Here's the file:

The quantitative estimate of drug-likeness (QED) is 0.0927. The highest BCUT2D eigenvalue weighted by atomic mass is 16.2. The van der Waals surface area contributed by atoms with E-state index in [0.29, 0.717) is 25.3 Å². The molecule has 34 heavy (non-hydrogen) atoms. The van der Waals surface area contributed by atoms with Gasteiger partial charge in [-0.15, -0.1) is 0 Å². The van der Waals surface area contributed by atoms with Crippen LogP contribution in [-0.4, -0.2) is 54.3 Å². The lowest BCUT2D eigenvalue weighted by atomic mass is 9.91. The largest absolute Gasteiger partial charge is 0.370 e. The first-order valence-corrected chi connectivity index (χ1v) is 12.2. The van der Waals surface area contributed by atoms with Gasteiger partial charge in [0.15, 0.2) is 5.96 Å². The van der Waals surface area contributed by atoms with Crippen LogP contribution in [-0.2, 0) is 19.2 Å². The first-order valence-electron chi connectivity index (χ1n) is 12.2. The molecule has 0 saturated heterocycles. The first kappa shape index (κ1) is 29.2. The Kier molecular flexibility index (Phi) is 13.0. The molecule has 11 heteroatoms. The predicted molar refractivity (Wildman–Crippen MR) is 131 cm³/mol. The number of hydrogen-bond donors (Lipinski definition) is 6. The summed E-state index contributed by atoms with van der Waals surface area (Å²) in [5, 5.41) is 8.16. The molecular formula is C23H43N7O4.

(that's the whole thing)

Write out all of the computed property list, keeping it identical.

The quantitative estimate of drug-likeness (QED) is 0.0927. The highest BCUT2D eigenvalue weighted by atomic mass is 16.2. The van der Waals surface area contributed by atoms with E-state index in [0.29, 0.717) is 25.3 Å². The molecule has 34 heavy (non-hydrogen) atoms. The van der Waals surface area contributed by atoms with Gasteiger partial charge in [-0.15, -0.1) is 0 Å². The van der Waals surface area contributed by atoms with Crippen LogP contribution in [-0.4, -0.2) is 54.3 Å². The lowest BCUT2D eigenvalue weighted by atomic mass is 9.91. The largest absolute Gasteiger partial charge is 0.370 e. The first-order valence-corrected chi connectivity index (χ1v) is 12.2. The van der Waals surface area contributed by atoms with Gasteiger partial charge in [0.15, 0.2) is 5.96 Å². The van der Waals surface area contributed by atoms with Crippen LogP contribution in [-0.2, 0) is 19.2 Å². The first-order valence-electron chi connectivity index (χ1n) is 12.2. The molecule has 0 saturated heterocycles. The first kappa shape index (κ1) is 29.2. The Kier molecular flexibility index (Phi) is 13.0. The molecule has 11 heteroatoms. The predicted molar refractivity (Wildman–Crippen MR) is 131 cm³/mol. The number of hydrogen-bond donors (Lipinski definition) is 6. The summed E-state index contributed by atoms with van der Waals surface area (Å²) in [5, 5.41) is 8.16. The molecular formula is C23H43N7O4.